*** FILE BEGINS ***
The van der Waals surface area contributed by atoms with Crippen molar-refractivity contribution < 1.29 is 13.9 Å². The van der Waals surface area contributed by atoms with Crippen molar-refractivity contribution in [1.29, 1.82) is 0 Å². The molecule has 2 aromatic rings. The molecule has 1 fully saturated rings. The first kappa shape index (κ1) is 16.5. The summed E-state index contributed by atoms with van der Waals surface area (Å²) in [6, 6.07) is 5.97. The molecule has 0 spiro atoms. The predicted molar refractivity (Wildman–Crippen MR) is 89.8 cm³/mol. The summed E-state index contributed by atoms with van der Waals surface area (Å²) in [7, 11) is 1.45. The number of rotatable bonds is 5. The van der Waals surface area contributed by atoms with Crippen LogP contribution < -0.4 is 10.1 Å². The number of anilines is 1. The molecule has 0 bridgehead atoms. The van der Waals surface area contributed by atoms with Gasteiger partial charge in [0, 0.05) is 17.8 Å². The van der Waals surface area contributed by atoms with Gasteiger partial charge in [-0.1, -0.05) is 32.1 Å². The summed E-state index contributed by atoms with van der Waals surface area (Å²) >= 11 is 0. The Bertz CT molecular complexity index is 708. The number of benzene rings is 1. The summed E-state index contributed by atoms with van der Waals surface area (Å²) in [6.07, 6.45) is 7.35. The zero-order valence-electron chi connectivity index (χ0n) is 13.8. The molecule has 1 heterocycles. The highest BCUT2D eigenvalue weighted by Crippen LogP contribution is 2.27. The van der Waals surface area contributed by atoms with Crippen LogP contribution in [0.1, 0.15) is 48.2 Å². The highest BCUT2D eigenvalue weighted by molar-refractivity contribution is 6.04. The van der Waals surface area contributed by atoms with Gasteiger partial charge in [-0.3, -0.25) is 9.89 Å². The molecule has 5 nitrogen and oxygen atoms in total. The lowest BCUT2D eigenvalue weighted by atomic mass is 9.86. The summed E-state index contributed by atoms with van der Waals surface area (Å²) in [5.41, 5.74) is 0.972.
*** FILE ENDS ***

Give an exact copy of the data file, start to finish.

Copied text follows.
The van der Waals surface area contributed by atoms with Crippen molar-refractivity contribution < 1.29 is 13.9 Å². The van der Waals surface area contributed by atoms with Crippen molar-refractivity contribution in [1.29, 1.82) is 0 Å². The molecule has 2 aromatic rings. The molecule has 1 fully saturated rings. The first kappa shape index (κ1) is 16.5. The summed E-state index contributed by atoms with van der Waals surface area (Å²) in [6, 6.07) is 5.97. The molecule has 0 spiro atoms. The predicted molar refractivity (Wildman–Crippen MR) is 89.8 cm³/mol. The summed E-state index contributed by atoms with van der Waals surface area (Å²) in [7, 11) is 1.45. The number of rotatable bonds is 5. The van der Waals surface area contributed by atoms with Crippen LogP contribution < -0.4 is 10.1 Å². The number of anilines is 1. The molecule has 0 bridgehead atoms. The van der Waals surface area contributed by atoms with Gasteiger partial charge in [0, 0.05) is 17.8 Å². The van der Waals surface area contributed by atoms with Gasteiger partial charge in [-0.1, -0.05) is 32.1 Å². The summed E-state index contributed by atoms with van der Waals surface area (Å²) >= 11 is 0. The Bertz CT molecular complexity index is 708. The number of benzene rings is 1. The summed E-state index contributed by atoms with van der Waals surface area (Å²) in [6.07, 6.45) is 7.35. The zero-order valence-electron chi connectivity index (χ0n) is 13.8. The molecule has 1 heterocycles. The highest BCUT2D eigenvalue weighted by Crippen LogP contribution is 2.27. The van der Waals surface area contributed by atoms with Crippen LogP contribution in [0.1, 0.15) is 48.2 Å². The highest BCUT2D eigenvalue weighted by molar-refractivity contribution is 6.04. The van der Waals surface area contributed by atoms with Gasteiger partial charge in [-0.3, -0.25) is 9.89 Å². The molecule has 5 nitrogen and oxygen atoms in total. The lowest BCUT2D eigenvalue weighted by atomic mass is 9.86. The summed E-state index contributed by atoms with van der Waals surface area (Å²) in [5.41, 5.74) is 0.972.